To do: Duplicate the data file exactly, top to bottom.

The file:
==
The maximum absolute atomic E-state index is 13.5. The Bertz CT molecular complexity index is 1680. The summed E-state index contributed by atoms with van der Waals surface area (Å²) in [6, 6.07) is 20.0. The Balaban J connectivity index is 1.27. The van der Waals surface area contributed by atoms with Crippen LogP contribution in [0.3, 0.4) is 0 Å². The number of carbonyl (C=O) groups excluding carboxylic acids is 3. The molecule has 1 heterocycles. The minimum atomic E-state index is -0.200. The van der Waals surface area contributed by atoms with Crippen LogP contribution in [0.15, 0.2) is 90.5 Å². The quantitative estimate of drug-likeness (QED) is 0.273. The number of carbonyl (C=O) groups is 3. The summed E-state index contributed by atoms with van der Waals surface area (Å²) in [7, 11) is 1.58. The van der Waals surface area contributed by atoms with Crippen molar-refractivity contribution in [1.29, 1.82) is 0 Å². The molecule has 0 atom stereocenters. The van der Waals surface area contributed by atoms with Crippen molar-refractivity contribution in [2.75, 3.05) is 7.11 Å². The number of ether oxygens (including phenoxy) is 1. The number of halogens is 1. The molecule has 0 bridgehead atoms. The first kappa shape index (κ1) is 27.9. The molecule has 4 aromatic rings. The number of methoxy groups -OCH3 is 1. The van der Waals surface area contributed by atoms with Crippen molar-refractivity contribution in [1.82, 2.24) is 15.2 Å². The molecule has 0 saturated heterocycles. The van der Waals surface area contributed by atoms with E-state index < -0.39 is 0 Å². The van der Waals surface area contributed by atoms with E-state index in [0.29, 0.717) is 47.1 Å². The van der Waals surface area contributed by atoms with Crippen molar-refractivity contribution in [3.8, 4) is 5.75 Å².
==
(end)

The maximum absolute atomic E-state index is 13.5. The Bertz CT molecular complexity index is 1680. The summed E-state index contributed by atoms with van der Waals surface area (Å²) in [6, 6.07) is 20.0. The Balaban J connectivity index is 1.27. The van der Waals surface area contributed by atoms with Crippen LogP contribution in [0.3, 0.4) is 0 Å². The number of carbonyl (C=O) groups excluding carboxylic acids is 3. The molecule has 1 heterocycles. The minimum atomic E-state index is -0.200. The van der Waals surface area contributed by atoms with Crippen LogP contribution in [0.15, 0.2) is 90.5 Å². The quantitative estimate of drug-likeness (QED) is 0.273. The number of carbonyl (C=O) groups is 3. The summed E-state index contributed by atoms with van der Waals surface area (Å²) in [7, 11) is 1.58. The van der Waals surface area contributed by atoms with Crippen molar-refractivity contribution in [1.29, 1.82) is 0 Å². The molecule has 0 atom stereocenters. The van der Waals surface area contributed by atoms with Crippen molar-refractivity contribution in [2.75, 3.05) is 7.11 Å². The number of ether oxygens (including phenoxy) is 1. The number of halogens is 1. The molecule has 0 bridgehead atoms. The first kappa shape index (κ1) is 27.9. The molecule has 4 aromatic rings. The number of methoxy groups -OCH3 is 1. The van der Waals surface area contributed by atoms with Crippen molar-refractivity contribution in [1.82, 2.24) is 15.2 Å². The molecule has 0 saturated heterocycles. The van der Waals surface area contributed by atoms with E-state index < -0.39 is 0 Å². The van der Waals surface area contributed by atoms with E-state index in [0.29, 0.717) is 47.1 Å². The van der Waals surface area contributed by atoms with Crippen molar-refractivity contribution in [3.8, 4) is 5.75 Å².